Boehner Will Lift Debt Limit Now--If Obama Will Talk Later

By Susan Jones | October 10, 2013 | 11:26 AM EDT

Rep. John Boehner (R-Ohio) (AP Photo)

( - House Republicans say they'll go for a temporary extension of the debt ceiling in exchange for a "real commitment" from President Obama and Democrats to talk about the nation's pressing problems.

At a news conference Thursday morning, House Speaker John Boehner said Republicans are ready to "move half way -- half way to what (Obama's) demanded."

"So what we're going to do is talk to the president today about the ability to move a temporary increase in the debt ceiling, an agreement to go to conference on the budget -- (in exchange for) his willingness to sit down and discuss with us a way forward to reopen the government and to start to deal with America's pressing problems."

Boehner said it's time for leadership: "It's time for these negotiations and this conversation to begin. And I would hope that the president will look at this as an opportunity and a good-faith effort on our part to move half way -- half way to what he's demanded -- in order to have these conversations begin."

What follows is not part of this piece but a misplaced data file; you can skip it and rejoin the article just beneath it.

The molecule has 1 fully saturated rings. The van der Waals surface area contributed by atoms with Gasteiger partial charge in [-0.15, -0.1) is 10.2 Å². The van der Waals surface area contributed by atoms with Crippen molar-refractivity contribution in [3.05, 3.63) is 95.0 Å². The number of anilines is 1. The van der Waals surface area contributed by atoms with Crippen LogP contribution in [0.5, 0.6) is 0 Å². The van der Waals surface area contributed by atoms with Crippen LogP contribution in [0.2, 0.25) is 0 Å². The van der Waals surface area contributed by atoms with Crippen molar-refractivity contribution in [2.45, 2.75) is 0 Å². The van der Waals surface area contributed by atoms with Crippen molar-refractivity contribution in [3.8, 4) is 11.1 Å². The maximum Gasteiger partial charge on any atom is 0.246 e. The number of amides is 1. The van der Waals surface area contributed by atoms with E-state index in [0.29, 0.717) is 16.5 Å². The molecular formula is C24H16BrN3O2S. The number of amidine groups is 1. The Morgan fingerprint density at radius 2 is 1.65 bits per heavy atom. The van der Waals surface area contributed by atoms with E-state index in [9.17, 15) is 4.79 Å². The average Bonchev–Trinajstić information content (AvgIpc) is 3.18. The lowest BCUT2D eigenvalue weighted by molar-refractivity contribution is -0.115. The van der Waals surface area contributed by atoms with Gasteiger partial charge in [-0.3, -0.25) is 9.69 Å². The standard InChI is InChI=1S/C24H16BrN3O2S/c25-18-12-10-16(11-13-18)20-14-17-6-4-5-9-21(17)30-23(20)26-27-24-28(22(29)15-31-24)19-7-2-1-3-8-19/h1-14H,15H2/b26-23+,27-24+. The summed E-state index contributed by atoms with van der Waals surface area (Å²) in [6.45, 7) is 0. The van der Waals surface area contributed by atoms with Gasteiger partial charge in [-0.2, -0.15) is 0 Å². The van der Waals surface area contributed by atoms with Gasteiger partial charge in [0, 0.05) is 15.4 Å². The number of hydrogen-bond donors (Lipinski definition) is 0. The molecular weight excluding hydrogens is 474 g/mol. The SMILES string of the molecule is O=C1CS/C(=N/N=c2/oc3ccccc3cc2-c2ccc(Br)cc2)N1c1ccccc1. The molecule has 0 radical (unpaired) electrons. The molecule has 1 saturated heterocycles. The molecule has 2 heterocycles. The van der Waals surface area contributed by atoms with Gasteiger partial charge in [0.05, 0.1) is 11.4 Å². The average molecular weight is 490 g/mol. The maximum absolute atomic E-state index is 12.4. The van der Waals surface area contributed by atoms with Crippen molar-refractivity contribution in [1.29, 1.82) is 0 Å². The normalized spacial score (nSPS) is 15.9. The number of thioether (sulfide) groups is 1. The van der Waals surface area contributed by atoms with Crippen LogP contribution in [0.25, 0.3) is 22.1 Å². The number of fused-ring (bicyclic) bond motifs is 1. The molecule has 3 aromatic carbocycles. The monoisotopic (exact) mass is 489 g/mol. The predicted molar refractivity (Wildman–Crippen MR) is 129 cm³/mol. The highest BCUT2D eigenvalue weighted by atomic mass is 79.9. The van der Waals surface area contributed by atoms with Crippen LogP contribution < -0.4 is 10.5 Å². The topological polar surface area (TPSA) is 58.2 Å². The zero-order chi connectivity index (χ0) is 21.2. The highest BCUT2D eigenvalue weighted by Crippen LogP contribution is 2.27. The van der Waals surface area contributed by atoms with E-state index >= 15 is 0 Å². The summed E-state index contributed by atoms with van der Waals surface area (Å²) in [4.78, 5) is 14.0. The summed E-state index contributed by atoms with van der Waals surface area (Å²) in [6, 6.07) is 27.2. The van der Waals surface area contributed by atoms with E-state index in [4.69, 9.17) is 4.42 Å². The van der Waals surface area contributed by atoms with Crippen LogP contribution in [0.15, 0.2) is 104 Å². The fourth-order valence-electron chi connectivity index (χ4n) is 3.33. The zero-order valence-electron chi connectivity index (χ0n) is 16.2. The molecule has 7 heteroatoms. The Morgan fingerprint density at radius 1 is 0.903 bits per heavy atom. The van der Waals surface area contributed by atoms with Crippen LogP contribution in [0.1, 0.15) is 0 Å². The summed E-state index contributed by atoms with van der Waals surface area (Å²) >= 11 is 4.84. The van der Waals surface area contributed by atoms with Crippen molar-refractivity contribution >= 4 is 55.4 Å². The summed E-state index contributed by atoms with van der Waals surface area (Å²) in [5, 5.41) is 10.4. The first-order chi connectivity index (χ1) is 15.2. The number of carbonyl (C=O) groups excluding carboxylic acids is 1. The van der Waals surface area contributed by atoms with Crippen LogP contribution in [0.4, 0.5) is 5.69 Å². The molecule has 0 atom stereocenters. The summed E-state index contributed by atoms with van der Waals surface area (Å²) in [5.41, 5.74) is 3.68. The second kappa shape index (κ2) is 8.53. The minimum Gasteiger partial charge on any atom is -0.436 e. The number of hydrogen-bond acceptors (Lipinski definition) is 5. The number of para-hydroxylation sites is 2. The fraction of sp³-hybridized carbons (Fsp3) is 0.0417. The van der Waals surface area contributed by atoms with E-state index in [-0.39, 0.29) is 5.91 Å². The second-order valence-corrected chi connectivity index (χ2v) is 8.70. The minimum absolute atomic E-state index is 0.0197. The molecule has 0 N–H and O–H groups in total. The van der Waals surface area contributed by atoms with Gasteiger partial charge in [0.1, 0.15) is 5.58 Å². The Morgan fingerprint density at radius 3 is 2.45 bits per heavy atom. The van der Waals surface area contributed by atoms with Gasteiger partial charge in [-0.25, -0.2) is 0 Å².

In response to a reporter's question, Boehner said, "Listen, I think the president wants to deal with America's pressing problems just as much as we do.  But in order to deal with these pressing problems, we've got to sit down and have a conversation that leads to a negotiation that begins solve these problems for the future and frankly, our kids and our grandkids."

But what about reopening the government if the president doesn't do anything about Obamacare, a reporter asked.

"If ands and buts were candy and nuts, every day would be Christmas," Boehner responded, ending the news conference.

Rep. Cathy McMorris Rodgers (R-Wash.) said Republicans will offer legislation that temporarily increases the debt limit "to allow  us some time to continue this conversation, because it is time for solutions."

She said the Democrats' unwillingness to have that conversation "has actually resulted in a delay and an ongoing government shutdown. And it's hurting the American people. It's gone on too long."

At a news conference two days ago, Boehner said, "I agree with the president: we should pay our bills. I didn’t come here to shut down the government, I certainly didn’t come here to default on our debt."

But he also said President Obama must negotiate on the debt limit, as previous presidents have done: "The long and short of it is, there’s going to be a negotiation here.”

Boehner said Congress can't raise the debt ceiling "without doing something about what’s driving us to borrow more money and to live beyond our means. The idea that we should continue to spend money that we don’t have, and give the bill to our kids and our grandkids, would be wrong."


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